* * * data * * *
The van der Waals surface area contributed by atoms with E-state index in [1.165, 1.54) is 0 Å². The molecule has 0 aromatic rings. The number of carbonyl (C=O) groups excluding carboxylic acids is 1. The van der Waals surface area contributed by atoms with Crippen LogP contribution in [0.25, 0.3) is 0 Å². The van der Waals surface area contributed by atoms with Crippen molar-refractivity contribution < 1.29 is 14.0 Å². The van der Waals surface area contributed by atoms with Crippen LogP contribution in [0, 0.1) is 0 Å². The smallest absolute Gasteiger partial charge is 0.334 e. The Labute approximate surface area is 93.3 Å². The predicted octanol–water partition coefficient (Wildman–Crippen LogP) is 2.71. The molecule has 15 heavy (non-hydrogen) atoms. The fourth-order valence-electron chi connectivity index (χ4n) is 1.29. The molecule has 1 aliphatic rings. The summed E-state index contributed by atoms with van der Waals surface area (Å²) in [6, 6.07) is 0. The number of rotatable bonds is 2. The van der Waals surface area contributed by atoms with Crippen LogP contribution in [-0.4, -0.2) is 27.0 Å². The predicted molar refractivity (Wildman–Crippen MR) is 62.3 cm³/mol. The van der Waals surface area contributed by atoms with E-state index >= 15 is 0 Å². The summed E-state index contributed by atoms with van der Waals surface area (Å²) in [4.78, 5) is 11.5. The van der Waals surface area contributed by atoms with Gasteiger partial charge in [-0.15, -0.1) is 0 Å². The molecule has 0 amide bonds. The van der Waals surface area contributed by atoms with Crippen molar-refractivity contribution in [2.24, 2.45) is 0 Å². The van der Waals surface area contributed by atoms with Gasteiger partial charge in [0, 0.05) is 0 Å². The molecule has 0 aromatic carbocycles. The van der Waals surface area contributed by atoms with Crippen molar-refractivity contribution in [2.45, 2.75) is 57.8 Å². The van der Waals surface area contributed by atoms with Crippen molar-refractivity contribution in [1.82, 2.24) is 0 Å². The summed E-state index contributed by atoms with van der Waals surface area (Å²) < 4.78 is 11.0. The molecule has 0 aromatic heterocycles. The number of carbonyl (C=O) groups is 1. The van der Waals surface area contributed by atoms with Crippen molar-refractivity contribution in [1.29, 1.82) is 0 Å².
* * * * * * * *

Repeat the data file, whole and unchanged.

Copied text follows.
The van der Waals surface area contributed by atoms with E-state index in [1.165, 1.54) is 0 Å². The molecule has 0 aromatic rings. The number of carbonyl (C=O) groups excluding carboxylic acids is 1. The van der Waals surface area contributed by atoms with Crippen LogP contribution in [0.25, 0.3) is 0 Å². The van der Waals surface area contributed by atoms with Crippen molar-refractivity contribution < 1.29 is 14.0 Å². The van der Waals surface area contributed by atoms with Crippen LogP contribution in [0, 0.1) is 0 Å². The smallest absolute Gasteiger partial charge is 0.334 e. The Labute approximate surface area is 93.3 Å². The predicted octanol–water partition coefficient (Wildman–Crippen LogP) is 2.71. The molecule has 15 heavy (non-hydrogen) atoms. The fourth-order valence-electron chi connectivity index (χ4n) is 1.29. The molecule has 1 aliphatic rings. The summed E-state index contributed by atoms with van der Waals surface area (Å²) in [6, 6.07) is 0. The number of rotatable bonds is 2. The van der Waals surface area contributed by atoms with Crippen LogP contribution in [-0.4, -0.2) is 27.0 Å². The predicted molar refractivity (Wildman–Crippen MR) is 62.3 cm³/mol. The van der Waals surface area contributed by atoms with E-state index >= 15 is 0 Å². The summed E-state index contributed by atoms with van der Waals surface area (Å²) in [4.78, 5) is 11.5. The van der Waals surface area contributed by atoms with Gasteiger partial charge in [-0.15, -0.1) is 0 Å². The molecule has 0 amide bonds. The van der Waals surface area contributed by atoms with Crippen molar-refractivity contribution in [2.24, 2.45) is 0 Å². The van der Waals surface area contributed by atoms with Gasteiger partial charge in [0, 0.05) is 0 Å². The molecule has 0 aromatic carbocycles. The van der Waals surface area contributed by atoms with Crippen molar-refractivity contribution in [2.45, 2.75) is 57.8 Å². The van der Waals surface area contributed by atoms with Crippen molar-refractivity contribution in [1.82, 2.24) is 0 Å². The summed E-state index contributed by atoms with van der Waals surface area (Å²) < 4.78 is 11.0. The molecule has 0 aromatic heterocycles. The number of carbonyl (C=O) groups is 1. The van der Waals surface area contributed by atoms with Crippen molar-refractivity contribution in [1.29, 1.82) is 0 Å².